BONUS Example 11: ASOS

I’ve included this here because it’s a real favourite, and it’s a slightly different conversion objective compared with the other examples. It’s not often you see a sense of urgency technique trying to generate long term loyalty but the Premier service from ASOS is a perfect example.

ASOS use time-based urgency to increase sign-ups for an offer to avoid delivery charges

ASOS has focused on one of the key issues consumers have with e-commerce sites – which is delivery and delivery charges in particular. For only £9.95 a year (which in itself is a limited offer) an ASOS customer is entitled to unlimited next day deliveries with no minimum order value and free returns collection (rather than having to use the Collect+ service)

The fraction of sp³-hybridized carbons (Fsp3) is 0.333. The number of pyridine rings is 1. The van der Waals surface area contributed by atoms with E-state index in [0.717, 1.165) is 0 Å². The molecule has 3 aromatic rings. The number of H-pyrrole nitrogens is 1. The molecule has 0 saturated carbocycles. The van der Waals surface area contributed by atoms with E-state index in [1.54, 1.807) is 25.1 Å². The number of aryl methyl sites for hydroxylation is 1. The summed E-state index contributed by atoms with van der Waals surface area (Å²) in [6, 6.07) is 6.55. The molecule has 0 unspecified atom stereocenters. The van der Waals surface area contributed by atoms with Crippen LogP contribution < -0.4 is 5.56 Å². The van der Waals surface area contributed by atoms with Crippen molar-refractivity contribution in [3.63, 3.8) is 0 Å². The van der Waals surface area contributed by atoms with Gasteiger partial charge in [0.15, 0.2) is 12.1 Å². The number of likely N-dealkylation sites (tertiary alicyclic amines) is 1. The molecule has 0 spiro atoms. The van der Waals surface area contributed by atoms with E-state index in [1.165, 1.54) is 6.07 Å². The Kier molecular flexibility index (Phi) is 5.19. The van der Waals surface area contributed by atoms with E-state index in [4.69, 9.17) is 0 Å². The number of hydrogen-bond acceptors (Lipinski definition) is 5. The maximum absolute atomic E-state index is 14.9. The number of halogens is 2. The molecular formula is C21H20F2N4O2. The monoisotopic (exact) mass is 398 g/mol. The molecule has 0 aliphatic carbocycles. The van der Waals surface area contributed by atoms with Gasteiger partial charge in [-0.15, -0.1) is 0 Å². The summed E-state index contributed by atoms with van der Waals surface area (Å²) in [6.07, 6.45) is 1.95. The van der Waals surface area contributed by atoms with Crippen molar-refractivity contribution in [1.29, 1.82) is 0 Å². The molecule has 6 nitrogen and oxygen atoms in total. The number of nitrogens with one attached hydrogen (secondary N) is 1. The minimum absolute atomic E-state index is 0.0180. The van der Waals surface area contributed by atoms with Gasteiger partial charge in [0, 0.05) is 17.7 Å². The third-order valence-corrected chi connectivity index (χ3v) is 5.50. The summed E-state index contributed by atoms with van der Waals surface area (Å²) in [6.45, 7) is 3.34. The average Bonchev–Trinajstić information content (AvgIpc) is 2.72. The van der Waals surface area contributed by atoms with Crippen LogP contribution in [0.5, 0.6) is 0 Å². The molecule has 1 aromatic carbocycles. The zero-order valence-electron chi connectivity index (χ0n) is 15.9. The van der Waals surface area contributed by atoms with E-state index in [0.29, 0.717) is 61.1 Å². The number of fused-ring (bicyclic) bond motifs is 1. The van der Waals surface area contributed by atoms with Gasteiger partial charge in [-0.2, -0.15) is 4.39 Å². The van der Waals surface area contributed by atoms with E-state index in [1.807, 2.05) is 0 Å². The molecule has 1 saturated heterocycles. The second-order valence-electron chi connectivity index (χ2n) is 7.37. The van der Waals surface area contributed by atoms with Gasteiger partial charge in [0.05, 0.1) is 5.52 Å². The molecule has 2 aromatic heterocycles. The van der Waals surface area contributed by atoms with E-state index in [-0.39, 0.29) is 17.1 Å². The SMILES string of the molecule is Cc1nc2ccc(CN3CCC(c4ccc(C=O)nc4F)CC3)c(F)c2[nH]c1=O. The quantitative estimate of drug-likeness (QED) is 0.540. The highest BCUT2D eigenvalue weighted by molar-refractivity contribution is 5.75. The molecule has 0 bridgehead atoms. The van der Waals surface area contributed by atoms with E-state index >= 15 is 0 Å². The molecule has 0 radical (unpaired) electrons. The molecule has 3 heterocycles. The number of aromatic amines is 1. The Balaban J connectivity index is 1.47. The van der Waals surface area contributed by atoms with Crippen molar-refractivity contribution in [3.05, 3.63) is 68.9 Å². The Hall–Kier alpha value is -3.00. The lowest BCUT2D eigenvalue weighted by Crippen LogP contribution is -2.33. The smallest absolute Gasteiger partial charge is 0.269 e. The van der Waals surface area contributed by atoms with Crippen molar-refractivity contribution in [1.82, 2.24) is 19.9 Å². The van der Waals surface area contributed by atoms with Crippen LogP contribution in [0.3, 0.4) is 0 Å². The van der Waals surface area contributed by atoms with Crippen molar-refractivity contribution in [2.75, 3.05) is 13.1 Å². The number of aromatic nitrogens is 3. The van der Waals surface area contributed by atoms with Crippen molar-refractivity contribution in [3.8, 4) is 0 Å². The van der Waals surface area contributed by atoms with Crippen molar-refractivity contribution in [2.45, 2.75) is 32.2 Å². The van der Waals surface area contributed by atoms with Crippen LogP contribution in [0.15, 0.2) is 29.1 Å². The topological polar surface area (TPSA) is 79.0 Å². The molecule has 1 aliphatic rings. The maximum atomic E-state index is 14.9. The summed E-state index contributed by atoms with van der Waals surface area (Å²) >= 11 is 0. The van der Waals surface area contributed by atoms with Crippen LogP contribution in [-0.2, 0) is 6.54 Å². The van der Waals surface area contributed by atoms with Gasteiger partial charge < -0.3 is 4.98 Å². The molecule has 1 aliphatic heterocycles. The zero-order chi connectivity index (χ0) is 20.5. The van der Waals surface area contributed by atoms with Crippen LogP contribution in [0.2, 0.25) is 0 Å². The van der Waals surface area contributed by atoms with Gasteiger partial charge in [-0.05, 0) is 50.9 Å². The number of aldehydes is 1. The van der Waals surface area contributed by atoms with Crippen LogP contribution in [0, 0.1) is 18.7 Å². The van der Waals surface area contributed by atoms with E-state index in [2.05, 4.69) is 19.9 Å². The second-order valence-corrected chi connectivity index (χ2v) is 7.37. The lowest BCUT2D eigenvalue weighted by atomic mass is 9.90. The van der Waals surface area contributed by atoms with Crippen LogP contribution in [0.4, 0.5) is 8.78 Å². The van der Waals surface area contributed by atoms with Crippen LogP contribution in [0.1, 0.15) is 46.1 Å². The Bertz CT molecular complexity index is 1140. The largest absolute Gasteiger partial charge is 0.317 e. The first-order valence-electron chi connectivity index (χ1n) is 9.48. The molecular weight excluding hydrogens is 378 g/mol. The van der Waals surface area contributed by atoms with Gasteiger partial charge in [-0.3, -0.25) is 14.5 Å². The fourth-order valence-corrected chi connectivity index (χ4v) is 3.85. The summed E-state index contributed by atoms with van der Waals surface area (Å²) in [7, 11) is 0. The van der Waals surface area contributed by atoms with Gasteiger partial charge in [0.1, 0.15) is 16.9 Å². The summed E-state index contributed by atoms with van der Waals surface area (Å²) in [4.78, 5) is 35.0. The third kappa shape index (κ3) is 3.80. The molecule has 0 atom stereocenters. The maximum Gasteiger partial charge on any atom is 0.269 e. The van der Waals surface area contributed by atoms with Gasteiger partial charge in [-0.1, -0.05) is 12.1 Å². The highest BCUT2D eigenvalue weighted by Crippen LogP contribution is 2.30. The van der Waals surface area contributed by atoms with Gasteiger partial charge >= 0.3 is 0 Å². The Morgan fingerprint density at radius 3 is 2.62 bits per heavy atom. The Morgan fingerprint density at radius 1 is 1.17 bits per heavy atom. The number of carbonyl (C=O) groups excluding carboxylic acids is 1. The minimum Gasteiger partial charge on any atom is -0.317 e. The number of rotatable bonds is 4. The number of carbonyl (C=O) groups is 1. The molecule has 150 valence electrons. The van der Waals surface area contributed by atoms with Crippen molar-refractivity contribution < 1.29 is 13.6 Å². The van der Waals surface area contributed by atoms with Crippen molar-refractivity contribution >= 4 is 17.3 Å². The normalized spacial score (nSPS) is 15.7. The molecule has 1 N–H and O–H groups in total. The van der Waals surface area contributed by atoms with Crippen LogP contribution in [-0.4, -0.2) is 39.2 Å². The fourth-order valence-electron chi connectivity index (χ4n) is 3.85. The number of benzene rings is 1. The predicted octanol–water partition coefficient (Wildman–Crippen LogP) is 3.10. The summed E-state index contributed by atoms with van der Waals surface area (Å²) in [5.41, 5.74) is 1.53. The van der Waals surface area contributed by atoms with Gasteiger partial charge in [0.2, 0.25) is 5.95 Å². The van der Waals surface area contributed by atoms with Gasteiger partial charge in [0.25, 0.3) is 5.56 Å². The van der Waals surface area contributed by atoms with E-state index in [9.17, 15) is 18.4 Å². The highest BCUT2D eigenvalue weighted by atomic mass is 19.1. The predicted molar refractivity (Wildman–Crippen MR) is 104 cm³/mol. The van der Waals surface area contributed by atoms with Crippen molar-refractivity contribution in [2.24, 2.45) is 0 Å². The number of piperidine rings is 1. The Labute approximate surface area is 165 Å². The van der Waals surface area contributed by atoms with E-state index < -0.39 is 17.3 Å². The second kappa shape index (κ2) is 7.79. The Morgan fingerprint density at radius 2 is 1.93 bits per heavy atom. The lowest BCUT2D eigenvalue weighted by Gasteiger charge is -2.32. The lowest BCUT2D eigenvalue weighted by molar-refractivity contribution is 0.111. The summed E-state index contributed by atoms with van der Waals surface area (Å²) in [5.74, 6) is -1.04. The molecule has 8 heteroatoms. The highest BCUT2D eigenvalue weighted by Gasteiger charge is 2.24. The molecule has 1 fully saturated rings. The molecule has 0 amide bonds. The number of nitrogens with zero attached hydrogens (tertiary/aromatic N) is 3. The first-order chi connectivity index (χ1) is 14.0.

I think this is very clever because it works on two levels. Firstly it uses similar techniques to the ones demonstrated in previous examples – a time limited offer. Additionally once the user is signed up it makes them much more likely to purchase from ASOS than from competitor sites because they want to take advantage of their free delivery service which they have paid for.

ASOS have refined how they present this offer, and it’s interesting to compare the screen shot above from January 2013 with a more recent one. The copy focuses on the benefits and the feel-good factor, with lifestyle photos of happy, cool people, and evocative copy promising ‘an easier, happier, more stylish life’.

Significantly the call to action has been changed from the rather bureaucratic ‘Sign up now’ to the simplicity of ‘Add to bag’. How easy is that?



What’s your favourite trick to instil a sense of urgency?  Have you seen any great examples, or been compelled to act quickly by clever copy or graphics. Please share your thoughts and experiences.

Posted in Consumer psychology, Conversion rate optimisation, E-commerce